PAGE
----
Energy Bar Association 2013 Annual Meeting & Conference

The Energy Bar Association kicks off its Annual Meeting with two half-day seminars on significant federal and state issues. These will address issues of critical importance to today’s energy practitioners. Attendees will spend the first morning addressing the post-Dodd-Frank regulatory landscape for energy market participants under CFTC regulations.

This year’s program includes:

• Two Seminars on Significant Federal and State Issues
• Preparing for the Future of the Energy Industry

Hogan Lovells partner Daniel Stenger will be moderating a panel titled “New Developments in Nuclear Energy” which includes David Matthews, Director, Division of New Reactor Licensing, U.S. Nuclear Regulatory Commission.

Thursday, 2 May
4:00 – 5:30 p.m.
Session C: New Developments in the Nuclear Industry
• Moderator: Daniel Stenger, Partner, Energy practice, Hogan Lovells US LLP
• David Matthews, Director, Division of New Reactor Licensing Office of New Reactors, U.S. Nuclear Regulatory Commission.
• Andrew C. Kadak, Ph.D., Director Nuclear Services, Principal, Exponent, Inc.
 Charles W. “Chuck” Whitney, Sr. VP and General Counsel, Oglethrope Power Corp.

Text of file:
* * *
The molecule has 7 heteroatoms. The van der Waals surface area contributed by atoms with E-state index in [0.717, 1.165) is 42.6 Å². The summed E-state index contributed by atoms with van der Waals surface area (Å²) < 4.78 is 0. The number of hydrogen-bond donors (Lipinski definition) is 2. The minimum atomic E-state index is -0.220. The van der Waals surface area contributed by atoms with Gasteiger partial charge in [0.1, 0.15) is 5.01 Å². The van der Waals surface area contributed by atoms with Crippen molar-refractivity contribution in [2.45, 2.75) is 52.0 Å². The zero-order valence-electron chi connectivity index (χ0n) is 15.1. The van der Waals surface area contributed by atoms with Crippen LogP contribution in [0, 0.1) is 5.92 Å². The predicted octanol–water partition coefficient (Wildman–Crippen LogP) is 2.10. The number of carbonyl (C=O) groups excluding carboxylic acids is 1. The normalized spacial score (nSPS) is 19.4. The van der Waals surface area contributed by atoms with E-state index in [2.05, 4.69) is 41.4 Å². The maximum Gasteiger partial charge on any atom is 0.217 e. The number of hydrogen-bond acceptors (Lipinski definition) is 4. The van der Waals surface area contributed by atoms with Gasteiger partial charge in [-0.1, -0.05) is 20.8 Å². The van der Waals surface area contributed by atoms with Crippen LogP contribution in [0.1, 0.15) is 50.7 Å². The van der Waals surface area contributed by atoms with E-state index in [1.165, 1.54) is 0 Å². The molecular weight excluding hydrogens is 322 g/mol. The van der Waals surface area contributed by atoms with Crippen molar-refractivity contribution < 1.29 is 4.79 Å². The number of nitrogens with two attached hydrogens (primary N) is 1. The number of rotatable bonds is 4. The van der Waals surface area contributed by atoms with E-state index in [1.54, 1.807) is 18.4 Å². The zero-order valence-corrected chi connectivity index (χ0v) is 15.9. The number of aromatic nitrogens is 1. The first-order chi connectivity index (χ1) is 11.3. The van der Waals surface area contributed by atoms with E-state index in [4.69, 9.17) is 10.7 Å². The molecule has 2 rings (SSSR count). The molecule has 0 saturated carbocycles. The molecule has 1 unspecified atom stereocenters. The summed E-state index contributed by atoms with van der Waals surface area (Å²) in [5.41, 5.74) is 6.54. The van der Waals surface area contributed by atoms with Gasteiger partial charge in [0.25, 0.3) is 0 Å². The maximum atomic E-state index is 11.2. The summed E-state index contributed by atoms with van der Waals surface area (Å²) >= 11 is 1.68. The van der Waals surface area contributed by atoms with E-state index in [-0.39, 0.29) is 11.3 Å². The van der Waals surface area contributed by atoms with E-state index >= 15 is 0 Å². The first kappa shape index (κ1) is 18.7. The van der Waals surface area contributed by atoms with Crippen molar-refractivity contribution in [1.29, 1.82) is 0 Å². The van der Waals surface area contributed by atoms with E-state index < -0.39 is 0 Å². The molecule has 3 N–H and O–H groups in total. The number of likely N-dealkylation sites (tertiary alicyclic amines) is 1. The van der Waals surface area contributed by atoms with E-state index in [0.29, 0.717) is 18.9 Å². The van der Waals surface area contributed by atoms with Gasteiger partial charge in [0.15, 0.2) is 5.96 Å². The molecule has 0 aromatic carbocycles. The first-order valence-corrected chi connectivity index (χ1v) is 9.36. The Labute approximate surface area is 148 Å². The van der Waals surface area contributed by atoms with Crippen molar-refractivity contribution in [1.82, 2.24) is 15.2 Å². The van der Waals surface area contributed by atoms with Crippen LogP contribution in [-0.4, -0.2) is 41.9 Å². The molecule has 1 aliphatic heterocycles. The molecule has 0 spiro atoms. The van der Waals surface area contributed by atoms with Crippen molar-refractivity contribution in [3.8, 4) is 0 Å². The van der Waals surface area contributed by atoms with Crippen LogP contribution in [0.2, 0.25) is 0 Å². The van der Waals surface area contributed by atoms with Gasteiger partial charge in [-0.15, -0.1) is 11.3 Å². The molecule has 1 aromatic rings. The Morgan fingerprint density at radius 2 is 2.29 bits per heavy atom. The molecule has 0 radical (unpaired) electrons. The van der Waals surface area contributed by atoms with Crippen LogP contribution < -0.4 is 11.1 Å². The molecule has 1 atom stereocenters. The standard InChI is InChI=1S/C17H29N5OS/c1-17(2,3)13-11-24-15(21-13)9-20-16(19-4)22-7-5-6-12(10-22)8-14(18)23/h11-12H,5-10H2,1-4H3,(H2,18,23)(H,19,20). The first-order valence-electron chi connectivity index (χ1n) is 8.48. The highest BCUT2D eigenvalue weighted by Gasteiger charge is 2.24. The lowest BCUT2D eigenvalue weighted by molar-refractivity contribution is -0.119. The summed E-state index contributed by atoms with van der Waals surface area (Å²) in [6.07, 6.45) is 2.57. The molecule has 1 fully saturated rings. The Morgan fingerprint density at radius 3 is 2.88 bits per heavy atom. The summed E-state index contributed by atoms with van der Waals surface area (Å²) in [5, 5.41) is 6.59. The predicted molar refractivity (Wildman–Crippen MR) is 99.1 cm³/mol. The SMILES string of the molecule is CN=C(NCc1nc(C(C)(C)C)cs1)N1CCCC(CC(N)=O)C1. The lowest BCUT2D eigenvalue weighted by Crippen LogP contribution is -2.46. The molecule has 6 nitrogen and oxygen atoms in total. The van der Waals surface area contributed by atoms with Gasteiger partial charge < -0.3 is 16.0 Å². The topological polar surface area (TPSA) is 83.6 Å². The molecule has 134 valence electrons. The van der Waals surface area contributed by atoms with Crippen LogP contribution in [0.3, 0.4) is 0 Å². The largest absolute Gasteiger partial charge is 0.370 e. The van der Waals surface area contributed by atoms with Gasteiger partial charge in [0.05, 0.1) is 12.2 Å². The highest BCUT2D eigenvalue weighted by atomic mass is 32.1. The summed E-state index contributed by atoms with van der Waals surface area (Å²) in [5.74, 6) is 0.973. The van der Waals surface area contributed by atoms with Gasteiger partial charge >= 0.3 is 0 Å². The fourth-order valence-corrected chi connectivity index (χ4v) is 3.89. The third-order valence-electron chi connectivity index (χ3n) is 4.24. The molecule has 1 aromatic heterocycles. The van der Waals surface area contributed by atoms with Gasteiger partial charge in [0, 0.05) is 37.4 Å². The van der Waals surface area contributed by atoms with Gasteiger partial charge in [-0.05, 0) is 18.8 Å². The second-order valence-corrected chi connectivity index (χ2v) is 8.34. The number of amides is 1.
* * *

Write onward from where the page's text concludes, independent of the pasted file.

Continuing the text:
As we begin a new round of constructing nuclear power plants, pre-approval of cost estimates and new NRC licensing procedures provide a buffer against the billions-of-dollars of cost disallowances that occurred in the 1980s, but recent experience has shown that prudence claims can still prevent full cost-recovery. For instance, cost pre-approvals do not guarantee recovery of cost increases that will almost inevitably occur on these first-of-a-kind plants. Furthermore, pre-approval statutes generally include caveats for fraud, gross mismanagement, concealment, or similar activities. As costs increase, intervening parties and commissions will carefully review company documents and testimony for any evidence on which to base such a claim. Although these claims should be difficult to prove, commissions could use them to pressure utilities to settle for less than full recovery. Utilities therefore need to carefully

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